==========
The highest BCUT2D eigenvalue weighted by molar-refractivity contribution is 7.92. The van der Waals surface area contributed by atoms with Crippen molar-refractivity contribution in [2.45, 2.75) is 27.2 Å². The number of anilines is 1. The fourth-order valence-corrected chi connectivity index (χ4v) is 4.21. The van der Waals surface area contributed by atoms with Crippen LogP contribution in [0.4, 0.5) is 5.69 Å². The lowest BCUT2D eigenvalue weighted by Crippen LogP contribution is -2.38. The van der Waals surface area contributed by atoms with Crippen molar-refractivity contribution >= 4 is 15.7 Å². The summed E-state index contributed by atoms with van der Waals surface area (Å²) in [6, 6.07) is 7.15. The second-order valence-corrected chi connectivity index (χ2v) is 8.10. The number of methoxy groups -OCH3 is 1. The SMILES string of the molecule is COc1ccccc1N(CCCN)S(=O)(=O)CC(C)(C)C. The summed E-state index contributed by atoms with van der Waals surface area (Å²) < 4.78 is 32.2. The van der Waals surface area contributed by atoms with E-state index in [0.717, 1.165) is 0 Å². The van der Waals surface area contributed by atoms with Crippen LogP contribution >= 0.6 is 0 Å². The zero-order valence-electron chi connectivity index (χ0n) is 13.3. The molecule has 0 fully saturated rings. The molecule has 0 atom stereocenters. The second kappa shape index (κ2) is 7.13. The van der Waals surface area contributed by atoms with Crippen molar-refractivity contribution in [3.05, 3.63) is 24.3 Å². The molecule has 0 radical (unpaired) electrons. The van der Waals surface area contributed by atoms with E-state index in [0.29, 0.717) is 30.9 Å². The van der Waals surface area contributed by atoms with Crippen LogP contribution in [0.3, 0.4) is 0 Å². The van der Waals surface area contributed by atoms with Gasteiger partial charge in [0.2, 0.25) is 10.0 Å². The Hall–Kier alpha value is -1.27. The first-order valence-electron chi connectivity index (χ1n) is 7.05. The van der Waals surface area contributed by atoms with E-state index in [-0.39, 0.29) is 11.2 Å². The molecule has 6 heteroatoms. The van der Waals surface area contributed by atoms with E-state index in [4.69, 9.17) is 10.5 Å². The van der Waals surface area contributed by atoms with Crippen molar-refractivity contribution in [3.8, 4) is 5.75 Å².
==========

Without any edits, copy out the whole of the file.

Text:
The highest BCUT2D eigenvalue weighted by molar-refractivity contribution is 7.92. The van der Waals surface area contributed by atoms with Crippen molar-refractivity contribution in [2.45, 2.75) is 27.2 Å². The number of anilines is 1. The fourth-order valence-corrected chi connectivity index (χ4v) is 4.21. The van der Waals surface area contributed by atoms with Crippen LogP contribution in [0.4, 0.5) is 5.69 Å². The lowest BCUT2D eigenvalue weighted by Crippen LogP contribution is -2.38. The van der Waals surface area contributed by atoms with Crippen molar-refractivity contribution >= 4 is 15.7 Å². The summed E-state index contributed by atoms with van der Waals surface area (Å²) in [6, 6.07) is 7.15. The second-order valence-corrected chi connectivity index (χ2v) is 8.10. The number of methoxy groups -OCH3 is 1. The SMILES string of the molecule is COc1ccccc1N(CCCN)S(=O)(=O)CC(C)(C)C. The summed E-state index contributed by atoms with van der Waals surface area (Å²) < 4.78 is 32.2. The van der Waals surface area contributed by atoms with E-state index in [0.717, 1.165) is 0 Å². The van der Waals surface area contributed by atoms with Crippen LogP contribution >= 0.6 is 0 Å². The zero-order valence-electron chi connectivity index (χ0n) is 13.3. The molecule has 0 fully saturated rings. The molecule has 0 atom stereocenters. The second kappa shape index (κ2) is 7.13. The van der Waals surface area contributed by atoms with Crippen molar-refractivity contribution in [3.05, 3.63) is 24.3 Å². The molecule has 0 radical (unpaired) electrons. The van der Waals surface area contributed by atoms with E-state index in [0.29, 0.717) is 30.9 Å². The van der Waals surface area contributed by atoms with Crippen LogP contribution in [0.3, 0.4) is 0 Å². The van der Waals surface area contributed by atoms with Gasteiger partial charge in [0.2, 0.25) is 10.0 Å². The Hall–Kier alpha value is -1.27. The first-order valence-electron chi connectivity index (χ1n) is 7.05. The van der Waals surface area contributed by atoms with E-state index in [-0.39, 0.29) is 11.2 Å². The molecule has 6 heteroatoms. The van der Waals surface area contributed by atoms with E-state index in [4.69, 9.17) is 10.5 Å². The van der Waals surface area contributed by atoms with Crippen molar-refractivity contribution in [3.8, 4) is 5.75 Å².